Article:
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Study Tests STARRS Imaging of Short-Lived Small-Scale Dispersion on Ocean’s Surface

August 15, 2019

Researchers described field methods and observations using the Ship-Tethered Aerostat Remote Sensing System (STARSS) to better understand how buoyant material moves and disperses on the ocean’s surface. Using algorithms based on geo-rectified imagery, the STARSS successfully quantified small-scale and high-frequency surface dispersion in an open-ocean environment and improved observational diffusivity estimates in the 3 to 40 meters scale. The system captured anisotropic dispersion along a density front and distinguished bamboo plates from ephemeral features like sun glitter and whitecaps. This study is the first observational attempt to simultaneously resolve surface ocean Lagrangian dispersion at oceanic boundary layer scales and submesoscales in an offshore, deep-ocean setting. These methods can be replicated and integrated into existing and future field campaigns using sensors and aerial platforms that satisfy the STARSS requirements outlined in the study.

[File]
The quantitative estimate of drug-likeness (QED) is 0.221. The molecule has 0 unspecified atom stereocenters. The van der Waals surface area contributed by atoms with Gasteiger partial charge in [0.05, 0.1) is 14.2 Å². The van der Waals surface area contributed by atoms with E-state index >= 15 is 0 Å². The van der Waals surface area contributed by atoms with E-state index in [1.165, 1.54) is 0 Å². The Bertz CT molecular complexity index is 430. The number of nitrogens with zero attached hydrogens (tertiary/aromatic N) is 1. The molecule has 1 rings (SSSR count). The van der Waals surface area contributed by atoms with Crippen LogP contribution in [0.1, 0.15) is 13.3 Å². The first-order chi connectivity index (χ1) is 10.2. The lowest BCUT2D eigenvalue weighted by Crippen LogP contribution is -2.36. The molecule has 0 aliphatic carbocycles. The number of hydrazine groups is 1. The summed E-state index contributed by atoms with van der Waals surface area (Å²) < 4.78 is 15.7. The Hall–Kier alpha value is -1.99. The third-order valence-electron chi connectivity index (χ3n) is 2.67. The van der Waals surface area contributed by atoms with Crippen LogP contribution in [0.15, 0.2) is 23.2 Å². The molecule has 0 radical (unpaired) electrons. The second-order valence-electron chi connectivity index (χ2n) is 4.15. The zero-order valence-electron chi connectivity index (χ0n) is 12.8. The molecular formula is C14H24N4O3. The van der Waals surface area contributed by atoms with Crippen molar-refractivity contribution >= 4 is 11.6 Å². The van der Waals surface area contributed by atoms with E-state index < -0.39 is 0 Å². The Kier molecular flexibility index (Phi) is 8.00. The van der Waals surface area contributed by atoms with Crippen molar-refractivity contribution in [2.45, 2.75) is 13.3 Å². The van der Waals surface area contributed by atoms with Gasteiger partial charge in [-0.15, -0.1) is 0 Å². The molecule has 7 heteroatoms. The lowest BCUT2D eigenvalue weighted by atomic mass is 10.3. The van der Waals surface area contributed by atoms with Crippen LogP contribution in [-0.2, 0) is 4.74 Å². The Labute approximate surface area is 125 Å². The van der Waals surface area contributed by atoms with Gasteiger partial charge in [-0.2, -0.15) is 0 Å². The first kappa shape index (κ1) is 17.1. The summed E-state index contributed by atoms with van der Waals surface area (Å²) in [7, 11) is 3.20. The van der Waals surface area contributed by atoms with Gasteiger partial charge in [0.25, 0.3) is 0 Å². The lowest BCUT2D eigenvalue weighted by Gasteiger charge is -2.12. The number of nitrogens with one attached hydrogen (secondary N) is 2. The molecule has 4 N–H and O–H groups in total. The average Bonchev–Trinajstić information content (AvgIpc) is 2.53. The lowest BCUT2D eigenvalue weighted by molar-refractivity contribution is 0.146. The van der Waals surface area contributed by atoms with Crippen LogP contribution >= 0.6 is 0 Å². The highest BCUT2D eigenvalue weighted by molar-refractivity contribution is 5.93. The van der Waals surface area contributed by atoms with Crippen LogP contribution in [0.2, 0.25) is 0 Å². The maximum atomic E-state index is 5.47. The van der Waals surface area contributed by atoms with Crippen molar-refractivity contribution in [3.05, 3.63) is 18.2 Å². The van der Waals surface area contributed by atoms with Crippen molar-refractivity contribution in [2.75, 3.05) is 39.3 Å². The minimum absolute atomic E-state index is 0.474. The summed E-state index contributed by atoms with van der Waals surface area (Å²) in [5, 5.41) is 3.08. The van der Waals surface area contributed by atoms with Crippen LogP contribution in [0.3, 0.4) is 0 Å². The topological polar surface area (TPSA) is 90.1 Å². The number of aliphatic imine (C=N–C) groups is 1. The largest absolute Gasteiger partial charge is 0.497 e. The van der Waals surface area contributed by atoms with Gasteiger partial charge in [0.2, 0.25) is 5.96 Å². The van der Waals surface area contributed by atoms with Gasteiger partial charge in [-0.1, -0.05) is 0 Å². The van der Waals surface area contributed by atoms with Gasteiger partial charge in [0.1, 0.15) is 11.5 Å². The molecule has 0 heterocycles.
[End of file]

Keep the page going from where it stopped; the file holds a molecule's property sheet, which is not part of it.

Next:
The researchers published their findings in Frontiers in Marine Science: Surface ocean dispersion observations from the ship-tethered aerostat remote sensing system.

After Deepwater Horizon, it became evident that improved transport and dispersion forecasts at the air-sea interface (a difficult region to measure) and at large spatial ranges (meters to kilometers) and temporal ranges (hours to months) were needed. Recent observational campaigns that focused on submesoscale transport and mixing have improved velocity estimates, data assimilating models, and understanding of turbulence (PNAS Poje et al., 2014, JTEC Berta et al., 2015, JGR Oceans Jacobs et al., 2015, and PNAS D’Asaro et al., 2018); however, relatively few in situ studies have quantified near-surface velocities at oceanic boundary layer scales. Traditional ocean observation tools (e.g., drifters, ships, and satellites) have limited ability to measure velocities at the air-sea interface and resolve dispersion at these scales.

“Observing ocean transport and mixing at the surface of the ocean is difficult, especially when you’re far from land where there are no fixed reference points,” explained study author Dan Carlson. “The difficulty increases when you want to observe short-lived (seconds to hours) motion at small spatial scales (meters to hundreds of meters), but these environmental conditions and scales are very relevant to the drift and spread of small patches of oil.”

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